Finding a Custodian and Understanding Your Options for a Self-Directed IRA

Welcome back to the self-directed IRA mini-series. In this installment, we will help you identify the right custodian and begin to understand the rules around holding real estate in your IRA. Here is a list of questions you may find useful as you interview prospective custodians for your self-directed IRA:

  1. What is the fee to open my account?
  2. Is there a fee to close my account?
  3. How will my account be structured? 
  4. If my account is an LLC, is there a charge or significant amount of paperwork involved with adding money to my IRA?
  5. What types of non-traditional investments do you service?
  6. What is your per-transaction fee for the different types of investments I might choose for my IRA?
  7. What paperwork is required each time I want to perform a transaction?
  8. If I have a Traditional IRA, will you help me with automatic RMDs (Required Minimum Distributions) or am I responsible for that process?
  9. Will you ensure the investments I want to participate in are permitted by the IRS?
  10. Do you have online account access so I can conveniently view my balances and holdings?

Once you’ve secured a custodian that you feel confident will be able to assist you and meet your needs, you can begin to consider what kinds of investments you’d like to buy in your new self-directed IRA. As self-directed IRAs open up many opportunities to you that are not available through mainstream brokerages or banks and you’ll want to be well-versed on your investment options. Some of the holdings you can buy with your self-directed IRA include:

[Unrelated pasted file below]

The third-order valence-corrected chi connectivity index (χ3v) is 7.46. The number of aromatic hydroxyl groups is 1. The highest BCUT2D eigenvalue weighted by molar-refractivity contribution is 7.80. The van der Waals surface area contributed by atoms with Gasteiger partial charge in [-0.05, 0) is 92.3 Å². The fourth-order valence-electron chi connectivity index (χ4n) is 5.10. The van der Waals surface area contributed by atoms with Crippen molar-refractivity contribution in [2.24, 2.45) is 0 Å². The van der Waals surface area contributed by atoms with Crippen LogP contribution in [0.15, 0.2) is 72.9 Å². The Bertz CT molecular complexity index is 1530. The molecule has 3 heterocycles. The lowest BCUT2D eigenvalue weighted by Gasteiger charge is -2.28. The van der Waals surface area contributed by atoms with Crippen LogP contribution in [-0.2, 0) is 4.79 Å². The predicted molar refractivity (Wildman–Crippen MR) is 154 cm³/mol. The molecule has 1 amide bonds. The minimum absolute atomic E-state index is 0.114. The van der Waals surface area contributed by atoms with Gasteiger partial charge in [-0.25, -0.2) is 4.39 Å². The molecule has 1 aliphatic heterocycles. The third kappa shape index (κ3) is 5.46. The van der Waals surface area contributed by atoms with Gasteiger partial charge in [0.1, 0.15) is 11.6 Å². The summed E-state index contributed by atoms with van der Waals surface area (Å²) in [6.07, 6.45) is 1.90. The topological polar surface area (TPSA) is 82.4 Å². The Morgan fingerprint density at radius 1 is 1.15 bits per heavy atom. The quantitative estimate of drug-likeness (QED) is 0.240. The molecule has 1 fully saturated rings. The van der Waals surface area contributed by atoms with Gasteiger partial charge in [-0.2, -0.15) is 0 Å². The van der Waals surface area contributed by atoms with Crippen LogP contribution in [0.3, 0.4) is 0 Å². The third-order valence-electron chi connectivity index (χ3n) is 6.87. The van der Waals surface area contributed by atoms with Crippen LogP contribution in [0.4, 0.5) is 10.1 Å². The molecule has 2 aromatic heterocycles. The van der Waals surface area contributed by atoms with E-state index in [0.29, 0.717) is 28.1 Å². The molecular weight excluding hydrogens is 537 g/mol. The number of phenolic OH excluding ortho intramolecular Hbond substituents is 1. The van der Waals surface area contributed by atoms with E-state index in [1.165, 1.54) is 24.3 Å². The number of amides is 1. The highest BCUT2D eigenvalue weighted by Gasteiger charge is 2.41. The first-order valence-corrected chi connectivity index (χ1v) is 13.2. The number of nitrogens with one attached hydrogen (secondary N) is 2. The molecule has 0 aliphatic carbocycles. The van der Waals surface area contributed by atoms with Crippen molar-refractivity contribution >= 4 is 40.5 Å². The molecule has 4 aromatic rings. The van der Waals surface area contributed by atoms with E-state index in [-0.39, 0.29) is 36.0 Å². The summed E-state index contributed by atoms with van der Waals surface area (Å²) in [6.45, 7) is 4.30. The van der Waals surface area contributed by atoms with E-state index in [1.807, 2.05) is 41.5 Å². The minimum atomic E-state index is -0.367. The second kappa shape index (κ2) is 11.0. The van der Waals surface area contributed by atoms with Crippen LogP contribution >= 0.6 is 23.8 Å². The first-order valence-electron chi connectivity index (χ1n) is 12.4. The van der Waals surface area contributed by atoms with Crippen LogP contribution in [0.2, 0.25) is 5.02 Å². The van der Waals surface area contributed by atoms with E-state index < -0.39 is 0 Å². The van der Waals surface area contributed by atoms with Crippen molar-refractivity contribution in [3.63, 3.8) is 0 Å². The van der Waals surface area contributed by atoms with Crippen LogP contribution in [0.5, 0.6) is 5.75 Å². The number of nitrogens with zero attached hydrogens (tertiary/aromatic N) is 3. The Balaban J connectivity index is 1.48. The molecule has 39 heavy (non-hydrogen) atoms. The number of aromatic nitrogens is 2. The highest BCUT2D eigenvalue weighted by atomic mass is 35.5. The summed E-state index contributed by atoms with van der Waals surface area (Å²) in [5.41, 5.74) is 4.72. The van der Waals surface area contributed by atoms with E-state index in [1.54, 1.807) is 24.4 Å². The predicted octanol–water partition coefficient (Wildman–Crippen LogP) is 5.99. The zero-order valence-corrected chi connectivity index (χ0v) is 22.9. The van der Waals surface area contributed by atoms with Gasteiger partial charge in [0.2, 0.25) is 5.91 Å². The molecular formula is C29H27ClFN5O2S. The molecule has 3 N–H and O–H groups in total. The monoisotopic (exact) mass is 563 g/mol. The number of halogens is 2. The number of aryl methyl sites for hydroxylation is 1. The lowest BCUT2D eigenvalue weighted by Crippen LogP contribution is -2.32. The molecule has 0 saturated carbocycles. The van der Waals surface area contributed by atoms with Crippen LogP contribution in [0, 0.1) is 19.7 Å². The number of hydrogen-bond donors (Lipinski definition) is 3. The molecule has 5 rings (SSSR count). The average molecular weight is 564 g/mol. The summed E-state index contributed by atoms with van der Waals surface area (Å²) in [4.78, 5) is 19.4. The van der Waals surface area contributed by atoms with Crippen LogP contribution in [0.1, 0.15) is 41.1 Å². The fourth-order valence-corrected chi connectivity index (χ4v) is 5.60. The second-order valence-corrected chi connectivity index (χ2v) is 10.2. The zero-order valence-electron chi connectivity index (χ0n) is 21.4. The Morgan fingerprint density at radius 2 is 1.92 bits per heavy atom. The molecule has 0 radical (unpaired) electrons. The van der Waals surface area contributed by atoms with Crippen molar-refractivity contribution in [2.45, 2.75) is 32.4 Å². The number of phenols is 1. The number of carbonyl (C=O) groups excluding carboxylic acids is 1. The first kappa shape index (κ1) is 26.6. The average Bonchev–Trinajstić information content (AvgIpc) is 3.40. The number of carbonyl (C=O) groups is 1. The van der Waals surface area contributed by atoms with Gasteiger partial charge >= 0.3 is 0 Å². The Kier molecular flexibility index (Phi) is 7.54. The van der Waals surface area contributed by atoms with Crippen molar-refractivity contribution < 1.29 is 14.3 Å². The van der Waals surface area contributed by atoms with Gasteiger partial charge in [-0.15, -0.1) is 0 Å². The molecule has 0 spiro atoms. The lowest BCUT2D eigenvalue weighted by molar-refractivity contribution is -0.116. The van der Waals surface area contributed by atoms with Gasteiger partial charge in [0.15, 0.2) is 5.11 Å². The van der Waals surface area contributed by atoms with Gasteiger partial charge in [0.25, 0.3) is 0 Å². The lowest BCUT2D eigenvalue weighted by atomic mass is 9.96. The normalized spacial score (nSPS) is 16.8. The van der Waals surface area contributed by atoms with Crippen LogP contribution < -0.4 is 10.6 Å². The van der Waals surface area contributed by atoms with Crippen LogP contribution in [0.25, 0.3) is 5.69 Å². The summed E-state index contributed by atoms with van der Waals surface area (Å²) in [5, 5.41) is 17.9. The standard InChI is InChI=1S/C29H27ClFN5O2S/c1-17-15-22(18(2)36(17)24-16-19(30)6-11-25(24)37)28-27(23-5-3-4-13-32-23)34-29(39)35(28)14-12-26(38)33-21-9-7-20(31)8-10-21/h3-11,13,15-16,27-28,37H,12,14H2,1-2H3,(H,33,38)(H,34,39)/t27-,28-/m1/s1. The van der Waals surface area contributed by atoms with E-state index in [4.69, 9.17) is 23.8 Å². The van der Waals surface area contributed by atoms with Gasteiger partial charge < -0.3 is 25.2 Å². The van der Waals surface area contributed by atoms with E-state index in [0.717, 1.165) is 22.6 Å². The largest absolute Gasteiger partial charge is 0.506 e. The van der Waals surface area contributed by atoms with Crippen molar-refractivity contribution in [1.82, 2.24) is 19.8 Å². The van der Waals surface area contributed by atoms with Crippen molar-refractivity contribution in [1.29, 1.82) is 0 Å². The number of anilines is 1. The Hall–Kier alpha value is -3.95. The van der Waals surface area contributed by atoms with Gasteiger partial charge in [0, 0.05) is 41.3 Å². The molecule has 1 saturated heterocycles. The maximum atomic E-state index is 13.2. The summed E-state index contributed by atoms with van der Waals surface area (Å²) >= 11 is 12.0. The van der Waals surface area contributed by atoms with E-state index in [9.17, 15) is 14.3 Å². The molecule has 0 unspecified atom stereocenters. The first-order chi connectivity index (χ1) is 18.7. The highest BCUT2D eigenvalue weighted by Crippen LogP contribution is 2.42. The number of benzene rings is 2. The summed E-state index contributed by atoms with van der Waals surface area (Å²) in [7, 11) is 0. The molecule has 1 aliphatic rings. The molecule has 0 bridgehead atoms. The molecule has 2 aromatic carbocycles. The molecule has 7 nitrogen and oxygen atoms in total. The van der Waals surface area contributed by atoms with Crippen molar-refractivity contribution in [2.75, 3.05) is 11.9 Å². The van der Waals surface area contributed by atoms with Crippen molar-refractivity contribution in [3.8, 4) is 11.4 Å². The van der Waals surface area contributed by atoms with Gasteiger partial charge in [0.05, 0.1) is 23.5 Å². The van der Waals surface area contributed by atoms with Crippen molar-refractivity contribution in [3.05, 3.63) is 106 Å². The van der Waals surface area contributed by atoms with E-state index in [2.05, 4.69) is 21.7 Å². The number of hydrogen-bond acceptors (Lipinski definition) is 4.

• Residential or commercial real estate properties
  • Mortgage notes or trust deeds
  • General or Limited Partnerships
  • Oil and gas ventures
  • Private Real Estate Investment Trusts (REITs)
  • LLCs (Limited Liability Companies)
  • TICs (Tenants-in-Common)
  • Private stock

It’s important to note that real estate investors can use leverage to acquire real estate in their IRA through a non-recourse loan. If you use leverage to purchase investments in your IRA, be aware that there may be income taxes to be paid by your IRA. There must be sufficient funds in the IRA’s cash balance to cover these fees. Stay tuned for the final installment in this mini-series, see Understanding the Rules to Self-Directed IRA Investments.

BlogMichael Shai